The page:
We don't often think of sex in its most basic sense: physical activity. But, that's exactly what it is, even when it transports you to magical out-of-body worlds of pleasure. And as we continue to learn that there's a deeper connection between what, how, and when we eat with the state of our health, we must remember to include our sex lives in that equation.
It's no surprise that some of the top-selling pharmaceutical products are designed to enhance male virility. We love our sex; we just often have a hard time making it happen. And likewise, infertility rates in the last five years saw the biggest spike in more than 30 years, which mirrors the numerous diet-related illnesses dominating our nation over the same time-period (1/3 of adult Americans are now clinically obese!).
Clearly diet affects our sex lives. But how, exactly?
If your challenge is fertility, you have lots of factors to look to: a diet high in processed foods, trans fats, and artificial ingredients can spell disaster for your reproductive system. Processed junk foods are void of any real nutritional value leading to deficiencies and illnesses. When our bodies are not healthy, conceiving a child is no easy task. Likewise, packaged and processed foods come with another health threat: endocrine disruptors. Commonly found in pesticides and plastics used in everything from soda can linings to microwaveable containers, endocrine disruptors like the plastic product BPA (bisphenol-A) and the pesticide atrazine have shown a strong connection with creating an imbalance in the body's hormonal system, which can greatly decrease your chances of becoming pregnant. Studies have shown that diets rich in vegan whole foods like fresh fruits, vegetables, and whole grains can reverse the effects of BPA exposure.
If your issue is performance related, be it impotence, exhaustion, or even the ability to climax, foods may also be to blame. A study published in the Journal of Sexual Medicine, found that both men and women can experience a decrease of blood flow to the penis, clitoris, and vulva, due to constricted blood vessels resulting from a diet high in cholesterol-containing foods like meat, eggs, and dairy. The decrease of blood flow can make sexual activity both difficult and less satisfying.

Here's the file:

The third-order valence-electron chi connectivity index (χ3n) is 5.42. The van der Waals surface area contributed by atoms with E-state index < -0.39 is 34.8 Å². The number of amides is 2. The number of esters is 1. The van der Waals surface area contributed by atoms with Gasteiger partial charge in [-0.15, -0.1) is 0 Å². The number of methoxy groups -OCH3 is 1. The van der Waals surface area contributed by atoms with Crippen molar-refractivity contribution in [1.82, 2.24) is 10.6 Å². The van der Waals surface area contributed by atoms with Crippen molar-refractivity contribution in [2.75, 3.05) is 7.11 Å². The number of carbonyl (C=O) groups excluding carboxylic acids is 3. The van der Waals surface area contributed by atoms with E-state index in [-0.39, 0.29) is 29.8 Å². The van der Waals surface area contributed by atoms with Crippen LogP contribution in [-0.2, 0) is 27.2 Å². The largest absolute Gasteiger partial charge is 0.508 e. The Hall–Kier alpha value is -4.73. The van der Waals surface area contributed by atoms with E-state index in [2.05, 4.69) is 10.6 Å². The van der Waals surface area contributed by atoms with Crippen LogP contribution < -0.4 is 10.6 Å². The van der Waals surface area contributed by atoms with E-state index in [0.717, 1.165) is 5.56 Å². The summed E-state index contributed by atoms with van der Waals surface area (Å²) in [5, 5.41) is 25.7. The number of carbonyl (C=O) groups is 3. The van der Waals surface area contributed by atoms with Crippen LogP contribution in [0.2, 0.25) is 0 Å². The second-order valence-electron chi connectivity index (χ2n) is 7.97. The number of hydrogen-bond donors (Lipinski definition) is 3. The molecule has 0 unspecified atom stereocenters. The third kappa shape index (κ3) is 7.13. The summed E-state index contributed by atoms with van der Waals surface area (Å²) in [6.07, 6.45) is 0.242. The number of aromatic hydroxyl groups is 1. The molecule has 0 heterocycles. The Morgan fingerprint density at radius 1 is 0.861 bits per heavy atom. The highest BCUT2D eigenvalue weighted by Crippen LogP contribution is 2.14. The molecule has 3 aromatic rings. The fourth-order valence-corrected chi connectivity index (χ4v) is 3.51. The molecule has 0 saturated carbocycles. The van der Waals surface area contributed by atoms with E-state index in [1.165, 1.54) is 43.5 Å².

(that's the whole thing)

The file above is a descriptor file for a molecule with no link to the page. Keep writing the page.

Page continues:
Similar to issues with conception, diets high in processed foods where chemicals and toxins may be present can trigger hormonal imbalances in the body that put you out of the mood or make it difficult to sustain sexual activity.
Heart doctor and author, Dr. Dean Ornish, found that individuals on a low-fat, low-cholesterol diet scored better on overall health and fitness tests than meat eaters. But meat isn't necessarily the real culprit in a low sex drive or decreased sexual performance. The trigger is in not eating enough healthy, fresh foods and eating too much of the processed stuff. Research has shown that foods high in the amino acid L-Arginine (think nuts, seeds, oats, leafy green veggies, root veggies, and beans) can improve male performance. And similar findings have connected healthy foods with improved fertility for both men and women.
Foods that trigger chemicals in the brain (yes, I mean chocolate, read on!) can also get us more in the mood and help us enjoy our carnal pleasures even more so. Chocolate is a great source of theobromine and anandamine, which boost the brain's seratonin levels, which make us feel more in love. Regularly consuming chocolate (the good, pure stuff, not a KitKat bar!) can support our brain health and certainly our heart health, helping us to be more open and in the mood for lovemaking. This is especially important as so many Americans routinely deal with high levels of stress and anxiety than can make sex seem like an unrealistic indulgence. But FYI, regular sexual activity is actually one of the best things for your health! It has been shown to boost immunity and mood, help you maintain a healthy weight (REALLY!), make you a nicer person, and even a bit smarter, too. So eat healthy, exercise often, and enjoy the benefits of a fabulous sex life!
Learn more about Jill Ettingerhttps://www.sunwarrior.com"